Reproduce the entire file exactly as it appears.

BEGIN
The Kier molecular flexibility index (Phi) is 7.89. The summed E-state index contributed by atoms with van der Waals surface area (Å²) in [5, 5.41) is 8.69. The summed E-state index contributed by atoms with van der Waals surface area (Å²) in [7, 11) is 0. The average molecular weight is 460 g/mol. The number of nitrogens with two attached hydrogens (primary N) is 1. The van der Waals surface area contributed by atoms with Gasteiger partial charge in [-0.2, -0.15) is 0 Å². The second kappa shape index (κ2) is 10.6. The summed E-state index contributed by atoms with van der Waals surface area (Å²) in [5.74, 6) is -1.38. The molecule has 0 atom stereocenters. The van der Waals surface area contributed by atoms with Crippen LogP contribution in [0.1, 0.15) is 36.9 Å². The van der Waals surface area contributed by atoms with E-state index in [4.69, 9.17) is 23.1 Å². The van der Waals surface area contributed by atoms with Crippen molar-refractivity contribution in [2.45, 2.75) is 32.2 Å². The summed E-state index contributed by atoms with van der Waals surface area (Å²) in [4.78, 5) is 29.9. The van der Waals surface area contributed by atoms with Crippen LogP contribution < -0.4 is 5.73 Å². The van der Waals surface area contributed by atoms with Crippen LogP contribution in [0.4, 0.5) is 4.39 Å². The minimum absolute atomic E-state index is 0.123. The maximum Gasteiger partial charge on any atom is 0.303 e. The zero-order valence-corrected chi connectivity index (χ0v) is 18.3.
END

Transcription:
The Kier molecular flexibility index (Phi) is 7.89. The summed E-state index contributed by atoms with van der Waals surface area (Å²) in [5, 5.41) is 8.69. The summed E-state index contributed by atoms with van der Waals surface area (Å²) in [7, 11) is 0. The average molecular weight is 460 g/mol. The number of nitrogens with two attached hydrogens (primary N) is 1. The van der Waals surface area contributed by atoms with Gasteiger partial charge in [-0.2, -0.15) is 0 Å². The second kappa shape index (κ2) is 10.6. The summed E-state index contributed by atoms with van der Waals surface area (Å²) in [5.74, 6) is -1.38. The molecule has 0 atom stereocenters. The van der Waals surface area contributed by atoms with Crippen LogP contribution in [0.1, 0.15) is 36.9 Å². The van der Waals surface area contributed by atoms with E-state index in [4.69, 9.17) is 23.1 Å². The van der Waals surface area contributed by atoms with Crippen molar-refractivity contribution in [2.45, 2.75) is 32.2 Å². The summed E-state index contributed by atoms with van der Waals surface area (Å²) in [4.78, 5) is 29.9. The van der Waals surface area contributed by atoms with Crippen LogP contribution < -0.4 is 5.73 Å². The van der Waals surface area contributed by atoms with Crippen LogP contribution in [0.4, 0.5) is 4.39 Å². The minimum absolute atomic E-state index is 0.123. The maximum Gasteiger partial charge on any atom is 0.303 e. The zero-order valence-corrected chi connectivity index (χ0v) is 18.3.